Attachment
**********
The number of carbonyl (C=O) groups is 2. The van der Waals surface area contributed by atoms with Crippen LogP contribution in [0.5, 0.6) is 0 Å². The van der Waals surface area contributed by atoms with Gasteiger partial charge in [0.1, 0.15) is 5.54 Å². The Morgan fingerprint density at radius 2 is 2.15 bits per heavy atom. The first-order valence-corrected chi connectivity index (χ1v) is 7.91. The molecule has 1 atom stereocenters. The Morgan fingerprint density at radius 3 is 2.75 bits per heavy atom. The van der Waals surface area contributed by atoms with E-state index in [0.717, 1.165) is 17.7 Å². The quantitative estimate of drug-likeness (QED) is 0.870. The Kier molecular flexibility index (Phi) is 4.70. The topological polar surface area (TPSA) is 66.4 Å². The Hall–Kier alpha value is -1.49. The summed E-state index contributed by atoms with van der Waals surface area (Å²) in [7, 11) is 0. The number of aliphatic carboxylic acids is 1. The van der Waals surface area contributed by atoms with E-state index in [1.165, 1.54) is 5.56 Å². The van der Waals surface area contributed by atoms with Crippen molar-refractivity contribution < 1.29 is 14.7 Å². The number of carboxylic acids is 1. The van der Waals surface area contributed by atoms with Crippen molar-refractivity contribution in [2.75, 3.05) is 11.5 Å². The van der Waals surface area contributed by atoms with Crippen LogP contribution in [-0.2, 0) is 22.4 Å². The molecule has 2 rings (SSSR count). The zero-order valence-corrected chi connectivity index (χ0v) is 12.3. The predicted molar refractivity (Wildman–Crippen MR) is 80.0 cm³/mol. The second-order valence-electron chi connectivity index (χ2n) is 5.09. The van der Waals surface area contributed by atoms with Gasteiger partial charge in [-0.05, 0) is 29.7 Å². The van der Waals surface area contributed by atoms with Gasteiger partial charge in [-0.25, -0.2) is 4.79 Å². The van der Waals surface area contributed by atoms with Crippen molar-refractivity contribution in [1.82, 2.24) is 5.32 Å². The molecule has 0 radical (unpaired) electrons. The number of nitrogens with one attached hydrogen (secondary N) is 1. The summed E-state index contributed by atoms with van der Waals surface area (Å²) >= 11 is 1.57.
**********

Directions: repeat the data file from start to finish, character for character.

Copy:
The number of carbonyl (C=O) groups is 2. The van der Waals surface area contributed by atoms with Crippen LogP contribution in [0.5, 0.6) is 0 Å². The van der Waals surface area contributed by atoms with Gasteiger partial charge in [0.1, 0.15) is 5.54 Å². The Morgan fingerprint density at radius 2 is 2.15 bits per heavy atom. The first-order valence-corrected chi connectivity index (χ1v) is 7.91. The molecule has 1 atom stereocenters. The Morgan fingerprint density at radius 3 is 2.75 bits per heavy atom. The van der Waals surface area contributed by atoms with E-state index in [0.717, 1.165) is 17.7 Å². The quantitative estimate of drug-likeness (QED) is 0.870. The Kier molecular flexibility index (Phi) is 4.70. The topological polar surface area (TPSA) is 66.4 Å². The Hall–Kier alpha value is -1.49. The summed E-state index contributed by atoms with van der Waals surface area (Å²) in [7, 11) is 0. The number of aliphatic carboxylic acids is 1. The van der Waals surface area contributed by atoms with E-state index in [1.165, 1.54) is 5.56 Å². The van der Waals surface area contributed by atoms with Crippen molar-refractivity contribution < 1.29 is 14.7 Å². The number of carboxylic acids is 1. The van der Waals surface area contributed by atoms with Crippen molar-refractivity contribution in [2.75, 3.05) is 11.5 Å². The van der Waals surface area contributed by atoms with Crippen LogP contribution in [-0.2, 0) is 22.4 Å². The molecule has 2 rings (SSSR count). The zero-order valence-corrected chi connectivity index (χ0v) is 12.3. The predicted molar refractivity (Wildman–Crippen MR) is 80.0 cm³/mol. The second-order valence-electron chi connectivity index (χ2n) is 5.09. The van der Waals surface area contributed by atoms with Gasteiger partial charge in [-0.05, 0) is 29.7 Å². The van der Waals surface area contributed by atoms with Gasteiger partial charge in [-0.25, -0.2) is 4.79 Å². The van der Waals surface area contributed by atoms with Crippen molar-refractivity contribution in [1.82, 2.24) is 5.32 Å². The molecule has 0 radical (unpaired) electrons. The number of nitrogens with one attached hydrogen (secondary N) is 1. The summed E-state index contributed by atoms with van der Waals surface area (Å²) >= 11 is 1.57.